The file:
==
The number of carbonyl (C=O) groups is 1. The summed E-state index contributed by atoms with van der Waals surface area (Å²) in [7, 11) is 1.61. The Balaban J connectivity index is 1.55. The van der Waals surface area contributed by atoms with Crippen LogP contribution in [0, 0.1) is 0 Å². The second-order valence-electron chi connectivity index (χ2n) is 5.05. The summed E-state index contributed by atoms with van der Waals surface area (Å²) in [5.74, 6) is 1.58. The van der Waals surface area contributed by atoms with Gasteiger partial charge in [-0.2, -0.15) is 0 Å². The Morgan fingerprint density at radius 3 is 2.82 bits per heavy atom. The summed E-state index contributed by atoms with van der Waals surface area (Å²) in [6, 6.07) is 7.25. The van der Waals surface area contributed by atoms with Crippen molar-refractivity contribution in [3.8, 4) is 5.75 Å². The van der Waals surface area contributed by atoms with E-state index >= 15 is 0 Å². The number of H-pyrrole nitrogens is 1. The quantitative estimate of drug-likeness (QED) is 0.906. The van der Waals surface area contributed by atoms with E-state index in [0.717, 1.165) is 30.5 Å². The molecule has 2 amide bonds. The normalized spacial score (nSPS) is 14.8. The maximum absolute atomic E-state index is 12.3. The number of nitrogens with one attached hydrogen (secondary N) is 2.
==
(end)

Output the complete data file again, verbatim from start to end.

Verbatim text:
The number of carbonyl (C=O) groups is 1. The summed E-state index contributed by atoms with van der Waals surface area (Å²) in [7, 11) is 1.61. The Balaban J connectivity index is 1.55. The van der Waals surface area contributed by atoms with Crippen LogP contribution in [0, 0.1) is 0 Å². The second-order valence-electron chi connectivity index (χ2n) is 5.05. The summed E-state index contributed by atoms with van der Waals surface area (Å²) in [5.74, 6) is 1.58. The van der Waals surface area contributed by atoms with Gasteiger partial charge in [-0.2, -0.15) is 0 Å². The Morgan fingerprint density at radius 3 is 2.82 bits per heavy atom. The summed E-state index contributed by atoms with van der Waals surface area (Å²) in [6, 6.07) is 7.25. The van der Waals surface area contributed by atoms with Crippen molar-refractivity contribution in [3.8, 4) is 5.75 Å². The van der Waals surface area contributed by atoms with E-state index >= 15 is 0 Å². The number of H-pyrrole nitrogens is 1. The quantitative estimate of drug-likeness (QED) is 0.906. The van der Waals surface area contributed by atoms with E-state index in [0.717, 1.165) is 30.5 Å². The molecule has 2 amide bonds. The normalized spacial score (nSPS) is 14.8. The maximum absolute atomic E-state index is 12.3. The number of nitrogens with one attached hydrogen (secondary N) is 2.